Friday, February 6, 2009
Pretty, Historic, and Cheap
No, not me, silly! Campeche.
That's where I am right now. It is the capital of one of three states in the Yucatan peninsula. Campeche State, Campeche city. The town is located on the northern coast of the peninsula, facing the Gulf of Mexico, directly south of New Orleans. Recently, the city was granted the United Nations (UNESCO) World Heritage Site designation. They call it “Patrimony of Humanity.” And, as a result the city fathers (and mothers) VERY wisely decided to spruce up the town. Within the historic center of the city, which is encompassed by the remnants of the original town walls, they have repaired the facades of all the old buildings and painted them in gorgeous pastel colors. And they've hired a crew of street cleaners and trash removers. As a result, the place is lovely—clean, pretty, architecturally interesting. I plan to walk into the local tourist office and compliment them on their sound planning. I suppose they are looking to increase tourism, and this seems an excellent way to go about it.
I flew from Guadalajara, via Mexico City, to Merida. I'd been there before...a couple of years ago. So I only stayed one night before taking the bus over to Campeche (it's only a 2.5 hour ride). Watching local television in my hotel room in Merida, I was taken aback by a couple of things: first, as I was in the bathroom, I heard the 5:00 newscast come on and I simply could not understand it. I thought, well, maybe I'm too far away to hear properly. So I went into the bedroom where the TV was. Still couldn't make out anything. “Gosh, I'm losing my Spanish skills,” I thought. Then, the title came on the TV screen: “News in Mayan.” Ummm, no wonder I couldn't understand. The Mayan language isn't one I've mastered.
The second odd thing was a commercial came on TV for an upcoming bullfight. I watched with great interest because I like bullfights, and have been to several (I know that's not politically correct). But this bullfight---get this—was a bullfight with MIDGETS as matadors. It seemed to my Americanized sensibilities shockingly politically incorrect to see these little people running around in the bullring, dressed as matadors. I didn't attend. It does, however, represent a different, Mexican, take on life. I've written earlier of how Mexicans think nothing about calling friends: “whitey,” or “darkie,” or “fat-so,” or “shortie.” I had one explain it to me as, “if that's the way God made you, why should we try to tap dance around it?”
Water Closets. I never clearly understood until now why bathrooms are called “water closets.” The hotel I'm staying at in Campeche, the Hotel Colonial ($14/night), is an incredible time machine. It was a centuries-old mansion, converted into a hotel. I will post some photos of its plant-filled central atrium here. In my room, a bathroom has been literally carved out of a space the size of a closet. A tiny stand-up shower that's impossible to turn around in (no shower curtain). A tiny hand sink. And the toilet set off from the shower by a narrow wall. The whole thing is enclosed in a wall that doesn't reach to the ceiling (ceilings are about 20 feet). So, indeed, it was added as a much later afterthought, a closet with water pipes. Oh, and a footnote about the toilet itself: I've never seen one like it. The flush mechanism isn't a tank with a lever, but a turn-valve right on the water intake pipe. Works just fine. Just have to remember to turn the handle completely off, or it will run forever! The toilet seat is built right into the porcelain. No plastic seat. So, not to be indelicate, but you sit right on the porcelain. And, of course, it always feels like you're going to fall in. But it's not the normal rim of a toilet, but a maybe 6-inch wide porcelan lip all the way around. Never have to remember to put the seat down. However, this is a fine idea for girls, but for boys, not so much.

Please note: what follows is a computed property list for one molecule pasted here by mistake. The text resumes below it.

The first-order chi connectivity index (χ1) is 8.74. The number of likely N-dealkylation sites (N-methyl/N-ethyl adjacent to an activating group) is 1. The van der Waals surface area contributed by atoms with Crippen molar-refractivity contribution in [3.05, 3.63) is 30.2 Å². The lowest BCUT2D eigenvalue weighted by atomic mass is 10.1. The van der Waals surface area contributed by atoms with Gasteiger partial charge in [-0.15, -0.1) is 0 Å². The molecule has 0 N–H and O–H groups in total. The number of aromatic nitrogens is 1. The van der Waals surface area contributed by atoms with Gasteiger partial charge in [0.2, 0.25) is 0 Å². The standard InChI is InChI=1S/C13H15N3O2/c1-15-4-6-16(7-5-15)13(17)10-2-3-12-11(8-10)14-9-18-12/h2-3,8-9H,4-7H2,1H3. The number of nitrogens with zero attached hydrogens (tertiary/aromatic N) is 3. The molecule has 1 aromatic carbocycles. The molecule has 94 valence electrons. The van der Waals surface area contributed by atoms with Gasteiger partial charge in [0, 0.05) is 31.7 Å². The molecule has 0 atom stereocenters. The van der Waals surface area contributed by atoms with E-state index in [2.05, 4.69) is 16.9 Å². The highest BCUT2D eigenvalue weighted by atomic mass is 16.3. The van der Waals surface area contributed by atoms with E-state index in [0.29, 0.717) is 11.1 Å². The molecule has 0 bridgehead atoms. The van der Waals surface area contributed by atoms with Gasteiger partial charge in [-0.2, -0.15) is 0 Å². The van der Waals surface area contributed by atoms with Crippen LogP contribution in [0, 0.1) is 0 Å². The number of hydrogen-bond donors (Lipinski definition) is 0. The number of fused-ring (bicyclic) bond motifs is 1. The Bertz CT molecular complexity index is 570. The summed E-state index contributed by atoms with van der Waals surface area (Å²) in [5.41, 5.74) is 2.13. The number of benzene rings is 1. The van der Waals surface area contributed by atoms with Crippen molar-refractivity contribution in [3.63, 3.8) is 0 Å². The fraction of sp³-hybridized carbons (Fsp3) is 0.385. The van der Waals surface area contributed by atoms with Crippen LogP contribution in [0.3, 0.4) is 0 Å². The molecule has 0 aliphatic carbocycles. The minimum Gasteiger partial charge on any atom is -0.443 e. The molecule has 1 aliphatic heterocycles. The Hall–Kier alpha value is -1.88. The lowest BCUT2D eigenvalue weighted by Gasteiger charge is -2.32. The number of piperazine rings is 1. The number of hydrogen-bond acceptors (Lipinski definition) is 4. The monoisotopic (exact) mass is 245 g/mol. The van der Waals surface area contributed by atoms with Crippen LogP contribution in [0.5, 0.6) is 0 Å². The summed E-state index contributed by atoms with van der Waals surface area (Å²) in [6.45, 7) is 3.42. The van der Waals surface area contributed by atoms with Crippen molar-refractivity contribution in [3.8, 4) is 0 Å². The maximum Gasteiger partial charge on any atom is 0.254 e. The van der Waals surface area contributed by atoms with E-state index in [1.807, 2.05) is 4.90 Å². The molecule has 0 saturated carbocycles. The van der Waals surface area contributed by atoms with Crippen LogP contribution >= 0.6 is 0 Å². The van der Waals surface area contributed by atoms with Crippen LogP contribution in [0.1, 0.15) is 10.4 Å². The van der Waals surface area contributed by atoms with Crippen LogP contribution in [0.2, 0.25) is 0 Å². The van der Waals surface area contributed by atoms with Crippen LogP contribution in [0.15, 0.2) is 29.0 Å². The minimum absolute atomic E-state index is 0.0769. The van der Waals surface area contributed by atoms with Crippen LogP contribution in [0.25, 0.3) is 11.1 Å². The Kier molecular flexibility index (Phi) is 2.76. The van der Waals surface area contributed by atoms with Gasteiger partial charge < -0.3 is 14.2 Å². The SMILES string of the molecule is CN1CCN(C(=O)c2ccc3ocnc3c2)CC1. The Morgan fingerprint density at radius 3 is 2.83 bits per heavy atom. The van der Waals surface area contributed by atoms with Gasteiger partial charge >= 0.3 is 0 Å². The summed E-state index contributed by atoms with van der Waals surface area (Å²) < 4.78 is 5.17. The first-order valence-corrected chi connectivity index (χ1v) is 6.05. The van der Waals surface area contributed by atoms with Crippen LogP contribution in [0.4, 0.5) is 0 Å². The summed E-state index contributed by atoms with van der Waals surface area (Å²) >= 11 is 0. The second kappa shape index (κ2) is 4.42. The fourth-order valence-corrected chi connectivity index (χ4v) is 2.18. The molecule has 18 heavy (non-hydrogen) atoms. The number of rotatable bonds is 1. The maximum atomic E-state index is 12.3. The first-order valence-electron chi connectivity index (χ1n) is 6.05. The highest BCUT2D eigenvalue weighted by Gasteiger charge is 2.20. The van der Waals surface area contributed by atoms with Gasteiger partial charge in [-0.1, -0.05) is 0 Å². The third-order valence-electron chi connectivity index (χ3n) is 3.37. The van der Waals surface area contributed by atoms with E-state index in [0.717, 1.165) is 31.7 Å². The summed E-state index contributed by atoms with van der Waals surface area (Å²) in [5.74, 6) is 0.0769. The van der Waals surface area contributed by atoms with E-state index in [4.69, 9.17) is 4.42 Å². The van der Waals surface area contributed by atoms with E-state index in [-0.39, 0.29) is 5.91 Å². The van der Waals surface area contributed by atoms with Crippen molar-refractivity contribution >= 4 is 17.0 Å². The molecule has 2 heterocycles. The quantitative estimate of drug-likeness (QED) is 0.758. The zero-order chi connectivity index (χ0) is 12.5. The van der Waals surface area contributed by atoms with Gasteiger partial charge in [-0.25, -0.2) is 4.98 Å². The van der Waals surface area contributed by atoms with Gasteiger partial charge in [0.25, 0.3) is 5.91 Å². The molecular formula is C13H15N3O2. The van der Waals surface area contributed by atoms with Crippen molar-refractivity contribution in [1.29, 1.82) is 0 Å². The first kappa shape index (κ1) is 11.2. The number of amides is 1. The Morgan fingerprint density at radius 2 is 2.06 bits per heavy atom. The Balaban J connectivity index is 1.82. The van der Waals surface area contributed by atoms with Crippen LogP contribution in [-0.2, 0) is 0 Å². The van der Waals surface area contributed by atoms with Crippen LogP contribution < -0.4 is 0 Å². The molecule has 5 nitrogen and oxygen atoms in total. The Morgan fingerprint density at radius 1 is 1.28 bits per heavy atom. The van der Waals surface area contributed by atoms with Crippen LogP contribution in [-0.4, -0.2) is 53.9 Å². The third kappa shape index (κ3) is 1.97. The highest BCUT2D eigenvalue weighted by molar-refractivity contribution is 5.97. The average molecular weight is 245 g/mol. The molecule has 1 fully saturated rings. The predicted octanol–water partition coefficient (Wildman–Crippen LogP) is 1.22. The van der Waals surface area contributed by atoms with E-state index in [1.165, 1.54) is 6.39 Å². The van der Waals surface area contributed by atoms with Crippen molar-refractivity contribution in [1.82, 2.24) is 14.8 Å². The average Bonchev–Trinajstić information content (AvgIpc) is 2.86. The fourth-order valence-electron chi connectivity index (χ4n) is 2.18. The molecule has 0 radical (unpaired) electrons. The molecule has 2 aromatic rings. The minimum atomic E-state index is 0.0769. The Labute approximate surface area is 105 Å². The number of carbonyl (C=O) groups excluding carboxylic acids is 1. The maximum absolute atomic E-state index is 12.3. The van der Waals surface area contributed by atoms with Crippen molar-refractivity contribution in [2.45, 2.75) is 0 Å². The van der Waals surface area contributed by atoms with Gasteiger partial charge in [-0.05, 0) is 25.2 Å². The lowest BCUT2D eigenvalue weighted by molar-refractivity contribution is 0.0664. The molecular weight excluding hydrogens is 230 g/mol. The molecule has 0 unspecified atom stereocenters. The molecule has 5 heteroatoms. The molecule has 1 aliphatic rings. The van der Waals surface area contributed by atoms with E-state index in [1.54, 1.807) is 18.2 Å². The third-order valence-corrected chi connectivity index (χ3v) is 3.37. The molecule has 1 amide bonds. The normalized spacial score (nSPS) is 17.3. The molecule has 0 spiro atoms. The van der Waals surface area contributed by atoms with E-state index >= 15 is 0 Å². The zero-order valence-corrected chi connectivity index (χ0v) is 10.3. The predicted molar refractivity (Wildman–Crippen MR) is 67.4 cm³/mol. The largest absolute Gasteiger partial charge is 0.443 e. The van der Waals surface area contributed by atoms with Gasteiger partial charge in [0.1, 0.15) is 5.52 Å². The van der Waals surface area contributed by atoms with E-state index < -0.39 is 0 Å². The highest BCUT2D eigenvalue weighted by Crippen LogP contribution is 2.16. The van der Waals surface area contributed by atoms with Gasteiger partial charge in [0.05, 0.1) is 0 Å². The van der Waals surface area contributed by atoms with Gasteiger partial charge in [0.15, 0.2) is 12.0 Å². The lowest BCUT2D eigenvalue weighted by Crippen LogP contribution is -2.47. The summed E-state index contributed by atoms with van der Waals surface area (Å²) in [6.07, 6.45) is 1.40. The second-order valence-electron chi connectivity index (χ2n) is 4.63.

Also in my room are two thick metal eyes, about 3” in diameter, mounted right into the stone/cement walls at opposite corners of the room. Look like they've been there for a century. What's the purpose, you ask? Ahh, hammock hooks. In the olden days, folks here didn't have beds, just hammocks. Better air circulation all around your body on those incredibly hot nights without air conditioning.
Another weird little thing I've seen in most drugstores: a plastic nose insert. Yep, they've got a poster with photos showing how to use the things. The local indigenous population is Mayan. The Mayan people have a prominent hooked nose. This device, when inserted into the nose, reshapes the nose (temporarily) into a more aquiline profile. I suppose that's someone's idea of more beautiful. But we Americans can't talk. We've got tattoos, piercings of more body parts than I want to know, Botox injections, and lipo. Oh, Sweet Vanity, you are truly cross cultural.
My taxi driver told me a famous saying by Benito Juarez (Mexico's much-loved Indian president...sort of a Mexican Abraham Lincoln). It goes like this:
“Among individuals, as among nations, respect for the rights of others is peace.”
Nice, huh? This from the guy who ordered the assassination of Emperor Maximillian (after the French intervention in Mexico). Sort of like "you be nice to me, I'll be nice to you. If not, I'll murder you."